Monkeypox infection can last long after rash disappears - study confirms
At least 71 people have been diagnosed with monkeypox in the UK
People infected with monkeypox could carry the infection for long after any rash has disappeared, according to a new study.
It came as the UK Health Security Agency said on Tuesday that 71 confirmed cases of monkeypox had been reported in the UK.
Researchers who have been looking into the current outbreak, as well as past cases of the disease, say it is rare in children.
But a study published in Lancet Infectious Diseases said the infection remains positive after the rash has disappeared
First author on the paper, Liverpool School of Tropical Medicine’s Hugh Adler, said: “We hope [our study] informs the doctors and public health officials looking after cases now.
“We were surprised to see that you can detect the virus in a throat swab and in blood for this duration of time. We can see that it remains positive in the throat and blood for the length of the illness and maybe even longer after the rash is resolved."
The study identified that although limited, transmission within the UK has occurred in household and healthcare settings.
It also observed patient responses to two different antiviral medications developed for, and on standby to treat smallpox, brincidofovir and tecovirimat, suggesting that tecovirimat might shorten the duration of monkeypox symptoms and reduce the length of time a patient is contagious.
Researchers explained the drug would be given on a case-by-case basis, and in their study it was given to get a mother out of hospital as soon as possible so she could get home to her daughter.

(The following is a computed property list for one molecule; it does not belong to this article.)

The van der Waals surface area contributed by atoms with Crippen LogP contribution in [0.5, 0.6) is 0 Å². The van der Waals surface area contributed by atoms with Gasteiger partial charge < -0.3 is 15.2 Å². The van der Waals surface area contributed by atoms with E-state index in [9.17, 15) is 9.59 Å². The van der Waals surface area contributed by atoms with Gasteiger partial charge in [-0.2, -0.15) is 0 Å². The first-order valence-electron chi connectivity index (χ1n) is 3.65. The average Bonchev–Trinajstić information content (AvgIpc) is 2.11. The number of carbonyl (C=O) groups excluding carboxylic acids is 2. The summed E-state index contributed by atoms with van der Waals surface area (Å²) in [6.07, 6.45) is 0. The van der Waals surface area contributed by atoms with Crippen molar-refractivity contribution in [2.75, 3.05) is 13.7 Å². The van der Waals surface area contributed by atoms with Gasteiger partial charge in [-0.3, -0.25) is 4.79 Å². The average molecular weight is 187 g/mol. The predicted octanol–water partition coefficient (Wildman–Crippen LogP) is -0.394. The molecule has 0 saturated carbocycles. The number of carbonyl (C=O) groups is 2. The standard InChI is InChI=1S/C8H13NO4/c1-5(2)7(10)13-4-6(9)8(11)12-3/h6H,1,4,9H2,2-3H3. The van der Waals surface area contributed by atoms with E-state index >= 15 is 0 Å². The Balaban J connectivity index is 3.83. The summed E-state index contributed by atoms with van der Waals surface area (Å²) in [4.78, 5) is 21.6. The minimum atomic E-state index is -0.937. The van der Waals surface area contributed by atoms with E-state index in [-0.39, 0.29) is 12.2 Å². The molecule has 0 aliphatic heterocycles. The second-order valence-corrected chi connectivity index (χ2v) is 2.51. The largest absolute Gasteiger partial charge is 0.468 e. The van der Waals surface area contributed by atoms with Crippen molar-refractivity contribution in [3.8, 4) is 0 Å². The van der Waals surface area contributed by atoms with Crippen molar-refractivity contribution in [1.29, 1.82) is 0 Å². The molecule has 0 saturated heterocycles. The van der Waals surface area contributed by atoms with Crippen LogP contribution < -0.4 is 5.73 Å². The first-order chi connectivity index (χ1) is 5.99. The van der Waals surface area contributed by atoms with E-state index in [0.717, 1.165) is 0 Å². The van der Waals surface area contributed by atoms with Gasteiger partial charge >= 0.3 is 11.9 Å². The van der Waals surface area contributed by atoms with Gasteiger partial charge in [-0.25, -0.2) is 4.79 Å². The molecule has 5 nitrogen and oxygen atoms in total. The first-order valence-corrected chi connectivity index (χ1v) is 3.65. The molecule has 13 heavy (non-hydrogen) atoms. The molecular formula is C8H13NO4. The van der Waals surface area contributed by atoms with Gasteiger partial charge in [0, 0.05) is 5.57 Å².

Dr Adler added: “While the study size was small, the data gleaned from the seven cases were rich, providing the team with novel insights and suggesting the direction of travel for future research.
“We hope this dataset will inform clinicians caring for patients with monkeypox across the UK and Europe, but also in West and Central Africa where there is an unmet need for treatments for this infection.”
Data suggests transmission between people is occurring in the UK, with a large proportion of cases identified in the gay, bisexual and men who have sex with other men community.
However, researchers say there is no clear argument for vaccinating this population.
Dr Jake Dunning, consultant in infectious diseases and High consequence infectious diseases (HCID), Royal Free Hospital, said: “We don’t have enough of the signal yet to say that is the correct thing to do, to offer vaccinations to all men who have sex with men.
“This is on the basis that currently they make up a large proportion of the cases that we’re seeing and the challenge is you need data to inform that sort of decision.”
The most likely route of monkeypox transmission is close physical contact, touching clothing, bedding or towels used by someone with the monkeypox rash, or touching monkeypox skin blisters or scabs.
There is a smaller risk of it being spread through coughs and sneezes, and as prolonged face-to-face contact would be needed, this is not one of the main routes of transmission for the monkeypox virus.
Dr Dunning also addressed whether or not there was a risk of monkeypox being spread from people to their cats.
He said while it is known that the virus can affect mammals, particularly rodents which are believed to be the main reservoir for the disease in Africa, more research is needed on this issue.